Today is National Eat Your Jell-O Day

by | Feb 19, 2022 | Jonathan Cardew - February Day 1

Today is National Eat Your Jell-O Day. Jell-O is a gelatin dessert and gelatin a protein produced from collagen and extracted by boiling animal bones. People eat gelatin desserts at potlucks, picnics, and barbeques because people enjoy sweet, jiggly treats when they gather. Is there anything more beautiful than a peach slice suspended in sunrise-orange Jell-O? Or a maraschino-cherry-studded Jell-O salad made with a cloud of Cool Whip? They say there are no atheists in foxholes, and perhaps the alchemy of Jell-O and Cool Whip is proof of a merciful god.

As a child, I prefer everything purple and aspire to be a singing sensation. I want long hair like Crystal Gayle. Or a name like Crystal or Gayle. I will only eat Concord Grape Jell-O. How much gelatin does Crystal Gayle consume to keep her hair so long and strong? She looks like a fairy-tale princess in a purple dress. But does she get headaches? Does her hair get stuck in the spokes of bicycle wheels? Does it collect food debris? When she sleeps, do insects and animals roost and feed in that glorious nest?

By 1983, I want to be Karen Carpenter instead. It no longer seems practical to have such long hair. I take a self-defense class to learn the ways my body can be used against me. I struggle to have a healthy relationship with my mother. We go on diets and eat sugar-free lime Jell-O. For her birthday, Mom makes a key-lime pie with two boxes of sugar-free lime Jell-O and zero key limes. This is the year Karen Carpenter dies of her eating disorder, and I want to believe she’s died for my physical shortcomings. My waist does not taper, and since I can eat and cry at the same time, I eat Jell-O and cry for Karen, but it doesn’t bring her back. That night I dream Karen lives in a domed structure made of Jell-O. Karen’s house is a safe place to explore dark feelings.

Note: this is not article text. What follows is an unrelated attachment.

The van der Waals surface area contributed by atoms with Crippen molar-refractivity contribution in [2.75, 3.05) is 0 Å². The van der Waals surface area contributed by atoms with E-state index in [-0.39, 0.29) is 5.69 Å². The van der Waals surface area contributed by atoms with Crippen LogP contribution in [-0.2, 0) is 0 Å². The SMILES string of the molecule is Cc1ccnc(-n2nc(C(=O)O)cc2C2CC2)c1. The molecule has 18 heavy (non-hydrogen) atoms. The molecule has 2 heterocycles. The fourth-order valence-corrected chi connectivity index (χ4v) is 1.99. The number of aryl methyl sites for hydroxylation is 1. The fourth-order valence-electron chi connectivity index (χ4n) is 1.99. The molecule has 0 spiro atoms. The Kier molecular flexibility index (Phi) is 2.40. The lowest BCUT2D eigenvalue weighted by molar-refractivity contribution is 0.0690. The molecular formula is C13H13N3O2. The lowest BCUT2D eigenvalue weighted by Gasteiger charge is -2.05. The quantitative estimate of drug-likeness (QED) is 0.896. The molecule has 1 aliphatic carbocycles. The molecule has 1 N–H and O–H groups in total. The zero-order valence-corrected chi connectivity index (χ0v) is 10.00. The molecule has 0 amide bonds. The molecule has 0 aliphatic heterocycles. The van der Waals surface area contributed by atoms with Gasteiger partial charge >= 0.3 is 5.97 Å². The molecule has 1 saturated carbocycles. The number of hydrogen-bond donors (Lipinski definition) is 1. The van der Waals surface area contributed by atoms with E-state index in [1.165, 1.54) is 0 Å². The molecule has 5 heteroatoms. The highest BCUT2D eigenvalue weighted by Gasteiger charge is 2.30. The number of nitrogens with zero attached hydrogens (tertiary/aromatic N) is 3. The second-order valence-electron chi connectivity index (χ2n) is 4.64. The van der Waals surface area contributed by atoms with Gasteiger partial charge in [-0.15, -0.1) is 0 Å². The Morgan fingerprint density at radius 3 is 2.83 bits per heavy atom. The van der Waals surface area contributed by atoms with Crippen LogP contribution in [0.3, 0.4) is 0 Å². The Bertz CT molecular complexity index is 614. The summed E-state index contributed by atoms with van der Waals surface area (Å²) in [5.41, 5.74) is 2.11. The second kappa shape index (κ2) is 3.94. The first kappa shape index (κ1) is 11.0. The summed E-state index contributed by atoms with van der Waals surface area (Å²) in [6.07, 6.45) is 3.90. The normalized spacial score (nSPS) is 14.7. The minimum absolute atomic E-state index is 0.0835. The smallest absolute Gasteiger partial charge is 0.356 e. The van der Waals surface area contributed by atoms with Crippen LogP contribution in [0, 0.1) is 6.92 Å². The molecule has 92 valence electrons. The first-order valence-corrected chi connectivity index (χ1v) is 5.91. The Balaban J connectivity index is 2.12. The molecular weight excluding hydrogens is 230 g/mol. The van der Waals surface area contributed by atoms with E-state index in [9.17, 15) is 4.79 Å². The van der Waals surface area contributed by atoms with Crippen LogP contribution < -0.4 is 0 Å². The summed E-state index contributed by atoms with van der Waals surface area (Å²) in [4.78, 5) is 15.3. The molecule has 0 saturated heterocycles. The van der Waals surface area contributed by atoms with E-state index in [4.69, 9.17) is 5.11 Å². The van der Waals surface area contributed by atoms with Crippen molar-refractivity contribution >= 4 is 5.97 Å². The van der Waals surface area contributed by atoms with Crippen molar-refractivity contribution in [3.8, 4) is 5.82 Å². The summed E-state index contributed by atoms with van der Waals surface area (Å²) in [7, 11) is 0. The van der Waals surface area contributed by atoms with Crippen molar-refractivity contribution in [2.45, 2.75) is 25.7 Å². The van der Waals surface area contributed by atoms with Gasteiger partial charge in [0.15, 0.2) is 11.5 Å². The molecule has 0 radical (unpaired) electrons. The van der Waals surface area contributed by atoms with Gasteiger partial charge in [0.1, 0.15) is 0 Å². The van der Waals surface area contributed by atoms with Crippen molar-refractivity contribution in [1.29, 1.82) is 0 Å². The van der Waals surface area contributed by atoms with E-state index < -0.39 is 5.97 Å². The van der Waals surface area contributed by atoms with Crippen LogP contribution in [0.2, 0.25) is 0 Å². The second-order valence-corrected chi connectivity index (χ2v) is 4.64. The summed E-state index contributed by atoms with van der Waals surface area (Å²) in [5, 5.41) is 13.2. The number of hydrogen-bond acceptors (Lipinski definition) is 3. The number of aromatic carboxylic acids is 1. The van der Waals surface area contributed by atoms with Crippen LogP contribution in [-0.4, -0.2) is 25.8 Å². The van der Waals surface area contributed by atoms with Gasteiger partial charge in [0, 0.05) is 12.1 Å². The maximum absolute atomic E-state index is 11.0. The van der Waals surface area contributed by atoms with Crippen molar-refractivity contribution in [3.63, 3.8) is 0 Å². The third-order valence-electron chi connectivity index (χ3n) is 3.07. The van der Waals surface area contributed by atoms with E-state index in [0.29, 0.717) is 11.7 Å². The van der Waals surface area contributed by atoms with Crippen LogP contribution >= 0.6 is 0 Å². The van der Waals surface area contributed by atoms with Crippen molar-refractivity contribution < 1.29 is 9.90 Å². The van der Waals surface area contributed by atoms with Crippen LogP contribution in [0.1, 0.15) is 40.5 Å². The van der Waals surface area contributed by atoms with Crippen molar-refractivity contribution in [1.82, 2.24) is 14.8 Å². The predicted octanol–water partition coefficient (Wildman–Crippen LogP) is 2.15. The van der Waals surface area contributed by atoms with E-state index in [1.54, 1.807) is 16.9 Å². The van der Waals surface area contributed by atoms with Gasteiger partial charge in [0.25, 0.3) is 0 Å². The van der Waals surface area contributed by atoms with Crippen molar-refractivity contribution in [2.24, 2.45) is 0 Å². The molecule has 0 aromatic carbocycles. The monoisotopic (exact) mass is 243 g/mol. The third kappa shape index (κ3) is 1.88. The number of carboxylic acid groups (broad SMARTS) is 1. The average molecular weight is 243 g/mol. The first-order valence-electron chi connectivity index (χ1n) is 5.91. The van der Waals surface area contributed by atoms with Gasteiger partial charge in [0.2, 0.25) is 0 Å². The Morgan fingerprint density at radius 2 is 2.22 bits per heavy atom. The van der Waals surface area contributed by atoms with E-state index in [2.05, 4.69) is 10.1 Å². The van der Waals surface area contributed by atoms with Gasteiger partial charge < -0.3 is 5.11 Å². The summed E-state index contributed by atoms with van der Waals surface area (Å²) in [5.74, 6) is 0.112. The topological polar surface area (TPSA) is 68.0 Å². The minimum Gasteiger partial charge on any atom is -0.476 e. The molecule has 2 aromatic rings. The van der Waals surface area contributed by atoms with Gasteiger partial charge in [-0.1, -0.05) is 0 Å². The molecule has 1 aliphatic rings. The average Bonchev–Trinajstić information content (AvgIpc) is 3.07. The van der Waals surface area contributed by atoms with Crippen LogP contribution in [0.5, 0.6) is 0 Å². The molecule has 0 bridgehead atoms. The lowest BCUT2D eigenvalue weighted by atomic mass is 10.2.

I spend decades eating gelatin desserts. When Jell-O quivers on my tongue, I feel like a god. Blue-raspberry Jell-O confers the greatest godlike feeling.

Eventually, I don’t know what day it is. I miss the dogs I used to have. I wish I’d been a horse person. I long to experience a beach at sunset from the back of a galloping Appaloosa. Except I’m floating through the cosmos tethered to this bed. The vinyl mattress cover squeaks, and I need it. On bad days, I feel like a pickle lost in a dark, spicy barrel. I’m afraid. I’d rather be a strawberry suspended, even if I have to be sliced. I’ve rediscovered red Jell-O.

I practice counting my blessings, giving thanks for what I have and have had: books on landscape photography, corduroy, and a mystery that keeps you going until the end. The artificial intelligence tells me there are twenty flavors of Jell-O. I never tried Melon Fusion or Cherry Lemonade. Lime still reminds me of my mother, and regret tastes like Pineapple; it’s the same yellow.

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